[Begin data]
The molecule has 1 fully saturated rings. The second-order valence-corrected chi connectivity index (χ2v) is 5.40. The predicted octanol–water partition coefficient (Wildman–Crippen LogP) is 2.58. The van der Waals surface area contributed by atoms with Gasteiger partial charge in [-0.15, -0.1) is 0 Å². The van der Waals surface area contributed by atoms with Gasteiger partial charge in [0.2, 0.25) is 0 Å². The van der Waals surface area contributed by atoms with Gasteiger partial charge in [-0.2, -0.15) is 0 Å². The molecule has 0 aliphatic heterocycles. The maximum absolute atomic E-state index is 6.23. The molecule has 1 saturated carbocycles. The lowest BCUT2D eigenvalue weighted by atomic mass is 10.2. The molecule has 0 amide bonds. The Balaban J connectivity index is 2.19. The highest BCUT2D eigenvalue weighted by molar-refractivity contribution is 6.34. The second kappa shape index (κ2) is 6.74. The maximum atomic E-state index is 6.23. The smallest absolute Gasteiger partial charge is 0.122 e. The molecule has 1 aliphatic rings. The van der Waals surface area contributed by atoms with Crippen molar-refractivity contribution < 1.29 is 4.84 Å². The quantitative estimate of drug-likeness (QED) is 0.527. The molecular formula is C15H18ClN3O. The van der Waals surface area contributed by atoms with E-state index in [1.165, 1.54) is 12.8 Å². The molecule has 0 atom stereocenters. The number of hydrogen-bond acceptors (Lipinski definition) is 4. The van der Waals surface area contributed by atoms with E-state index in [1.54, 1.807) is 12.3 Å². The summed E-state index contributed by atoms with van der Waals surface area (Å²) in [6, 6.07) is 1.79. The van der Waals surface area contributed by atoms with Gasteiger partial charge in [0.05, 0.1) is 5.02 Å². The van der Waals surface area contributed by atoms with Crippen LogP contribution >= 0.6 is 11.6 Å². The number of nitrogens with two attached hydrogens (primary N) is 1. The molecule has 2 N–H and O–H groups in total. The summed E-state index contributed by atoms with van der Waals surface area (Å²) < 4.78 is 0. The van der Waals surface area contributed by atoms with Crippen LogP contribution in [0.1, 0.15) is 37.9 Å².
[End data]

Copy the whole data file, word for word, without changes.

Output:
The molecule has 1 fully saturated rings. The second-order valence-corrected chi connectivity index (χ2v) is 5.40. The predicted octanol–water partition coefficient (Wildman–Crippen LogP) is 2.58. The van der Waals surface area contributed by atoms with Gasteiger partial charge in [-0.15, -0.1) is 0 Å². The van der Waals surface area contributed by atoms with Gasteiger partial charge in [0.2, 0.25) is 0 Å². The van der Waals surface area contributed by atoms with Gasteiger partial charge in [-0.2, -0.15) is 0 Å². The molecule has 0 aliphatic heterocycles. The maximum absolute atomic E-state index is 6.23. The molecule has 1 saturated carbocycles. The lowest BCUT2D eigenvalue weighted by atomic mass is 10.2. The molecule has 0 amide bonds. The Balaban J connectivity index is 2.19. The highest BCUT2D eigenvalue weighted by molar-refractivity contribution is 6.34. The second kappa shape index (κ2) is 6.74. The maximum atomic E-state index is 6.23. The smallest absolute Gasteiger partial charge is 0.122 e. The molecule has 1 aliphatic rings. The van der Waals surface area contributed by atoms with Crippen molar-refractivity contribution < 1.29 is 4.84 Å². The quantitative estimate of drug-likeness (QED) is 0.527. The molecular formula is C15H18ClN3O. The van der Waals surface area contributed by atoms with E-state index in [1.165, 1.54) is 12.8 Å². The molecule has 0 atom stereocenters. The number of hydrogen-bond acceptors (Lipinski definition) is 4. The van der Waals surface area contributed by atoms with E-state index in [1.54, 1.807) is 12.3 Å². The summed E-state index contributed by atoms with van der Waals surface area (Å²) in [6, 6.07) is 1.79. The van der Waals surface area contributed by atoms with Gasteiger partial charge in [0.05, 0.1) is 5.02 Å². The van der Waals surface area contributed by atoms with Crippen LogP contribution >= 0.6 is 11.6 Å². The number of nitrogens with two attached hydrogens (primary N) is 1. The molecule has 2 N–H and O–H groups in total. The summed E-state index contributed by atoms with van der Waals surface area (Å²) < 4.78 is 0. The van der Waals surface area contributed by atoms with Crippen LogP contribution in [0.1, 0.15) is 37.9 Å².